6 Ways to Avoid Chasing the Next Big Education Trend

6 Ways to Avoid Chasing the Next Big Education Trend

A quick Google search for “trends in education technology” returns 6.9 million results.

Sales calls and emails steal time from your day (even if it’s spent hitting the delete key). Colleagues seem to post never-ending social media updates on accomplishments and are forever #A1-ing a new Twitter chat. There’s inspiration everywhere, and, as the kids might say, the FOMO is real.

Don’t let the fear of missing out tempt you from staying the course, gaining deep knowledge, and enriching the culture of your school. Let’s center ourselves with a deep breath, a fresh hot beverage, and six ways to forgo change for the sake of change.

1) Self-awareness gut check

Imagine what you do to enrich your own knowledge if you weren’t juggling a new tech implementation (or two or three). Take a moment to check in with yourself as a leader. What’s your management style? How do you prefer to work? Where do you gain the most energy? What drains you? What helps you reset?

It can feel unnatural for a person who spends their days helping others to pump the brakes, look inward, and search out tough realizations. It’s also hard to know what you don’t know, so to speak. After checking your own blind spot(s), reach out to some trusted peers and ask them to give it to you straight: What could you do a little better? The answers may (and possibly should) surprise you. When all else fails, there’s an internet quiz like the EdLeader Personality Test for that.

2) Culture evaluation

Day in and day out, a large population of your community enter classroom doors ready (or not) to learn and teach. The value and importance of school culture cannot be overstated, and it builds the foundation of your brand. What do people say about the district when you’re not around? Where are the nooks and crannies that could be built up, improved, and polished?
It takes more than a couple opinions to get a well-rounded picture of school culture, especially if you’d like an honest, warts-and-all evaluation. What can you do to get a diverse spectrum of perspectives from colleagues, staff, students, parents, and the community? Start with a school culture survey, of course!

3) Scrutinize existing tech

When a well-respected district leader shared his intention to enter sustain mode—that’s right, no new projects or implementations—during the upcoming year, our collective eyebrows were raised. That decision to hit the pause button and truly evaluate the existing technology, and more importantly, its effectiveness, gave the entire district a dedicated goal to improve operations without adding new bells and whistles. Check out the article It’s Okay to Have No New Projects to make sustain mode work smarter for your tech department.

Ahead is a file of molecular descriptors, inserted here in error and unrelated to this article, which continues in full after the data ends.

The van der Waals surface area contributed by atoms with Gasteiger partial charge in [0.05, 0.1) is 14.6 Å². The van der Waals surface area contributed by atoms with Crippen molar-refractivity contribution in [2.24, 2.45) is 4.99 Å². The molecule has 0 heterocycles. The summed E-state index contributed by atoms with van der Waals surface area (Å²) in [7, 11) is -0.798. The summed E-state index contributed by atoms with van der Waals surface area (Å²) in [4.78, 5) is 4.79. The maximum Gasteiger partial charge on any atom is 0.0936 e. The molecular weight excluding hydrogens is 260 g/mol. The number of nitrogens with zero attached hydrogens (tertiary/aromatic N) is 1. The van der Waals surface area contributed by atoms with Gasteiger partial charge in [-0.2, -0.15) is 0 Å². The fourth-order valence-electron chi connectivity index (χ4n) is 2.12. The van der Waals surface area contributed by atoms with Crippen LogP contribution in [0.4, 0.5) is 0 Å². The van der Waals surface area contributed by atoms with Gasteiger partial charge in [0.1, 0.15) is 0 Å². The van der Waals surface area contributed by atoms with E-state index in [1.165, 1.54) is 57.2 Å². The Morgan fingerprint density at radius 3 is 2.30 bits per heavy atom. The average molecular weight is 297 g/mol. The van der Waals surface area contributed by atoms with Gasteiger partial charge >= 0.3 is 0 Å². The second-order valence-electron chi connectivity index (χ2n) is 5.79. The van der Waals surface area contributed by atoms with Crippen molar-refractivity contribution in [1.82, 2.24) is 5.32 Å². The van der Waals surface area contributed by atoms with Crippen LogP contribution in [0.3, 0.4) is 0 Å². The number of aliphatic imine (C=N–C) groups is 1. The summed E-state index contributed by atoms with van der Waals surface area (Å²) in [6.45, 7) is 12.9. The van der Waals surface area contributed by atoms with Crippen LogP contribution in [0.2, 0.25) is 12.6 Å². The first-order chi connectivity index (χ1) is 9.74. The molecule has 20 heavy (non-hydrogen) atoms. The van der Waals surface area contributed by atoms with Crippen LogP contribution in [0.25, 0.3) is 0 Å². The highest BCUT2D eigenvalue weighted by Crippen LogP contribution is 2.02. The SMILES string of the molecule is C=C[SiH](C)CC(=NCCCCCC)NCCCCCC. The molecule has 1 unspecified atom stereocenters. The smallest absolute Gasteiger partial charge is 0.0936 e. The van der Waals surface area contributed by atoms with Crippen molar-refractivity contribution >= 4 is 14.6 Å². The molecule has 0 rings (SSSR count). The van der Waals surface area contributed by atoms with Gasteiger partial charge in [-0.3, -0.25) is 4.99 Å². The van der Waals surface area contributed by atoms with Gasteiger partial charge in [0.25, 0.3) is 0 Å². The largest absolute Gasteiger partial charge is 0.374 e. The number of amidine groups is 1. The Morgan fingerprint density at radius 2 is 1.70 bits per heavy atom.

4) Policy crystal ball

It’s impossible to predict the next move on the mechanical bull of policy change, where state and federal leadership is more volatile than not. Change will come, and when it does, it can bring some serious disruption to policy and funding.

Closer to home, how have recent local and state elections turned out? Will new candidates be joining the school board? What are their priorities—and promises to constituents? Awareness is the tip of the iceberg, and early conversations may go a long way to forge a strong partnership.
Next, check in with ESSA plans. How are current initiatives toward statewide goals going? Whether you’re reporting progress or just beginning to strategize improvements, avoid the urge to jump into action before a solid, tech-friendly ESSA plan is in place.

5) Deepen knowledge

Is tech know-how in your district an inch deep and a mile wide?

One of the best ways to help on-board new employees or polish up existing employees’ knowledge is to produce your own training videos. It helps ensure everyone hears the same, uniform message. Invest in production now, and free up trainers’ time later.

A welcome respite from initiative fatigue offers breathing room to actually achieve a deeper knowledge and build automaticity. Development doesn’t always need to be costly—some tech partners offer free resources or group training. Coach some subject matter experts and encourage them to identify a succession plan in the event of a long absence or resignation. Mentorship programs help veteran staff pass this knowledge on to rookies eager to learn.

6) Be an anchor

Amid the calmer waters, be careful not to slip back into old habits. Hold fast, preserve progress, and gather steam for the next big change (because we all know it’s coming). Have conversations about recently completed initiatives and goals, and answer questions about the trends you’re deliberately passing by. You’re not resting on your laurels—you’re enriching your existing processes and culture.


Authored by Erin Werra, a writer at Skyward and Advancing K12. She has spent sixteen+ years learning, and then went on to scrutinize the inner workings of edtech in K12 schools.


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About the Author
Author: Editorial TeamWebsite: https://edtechreview.in
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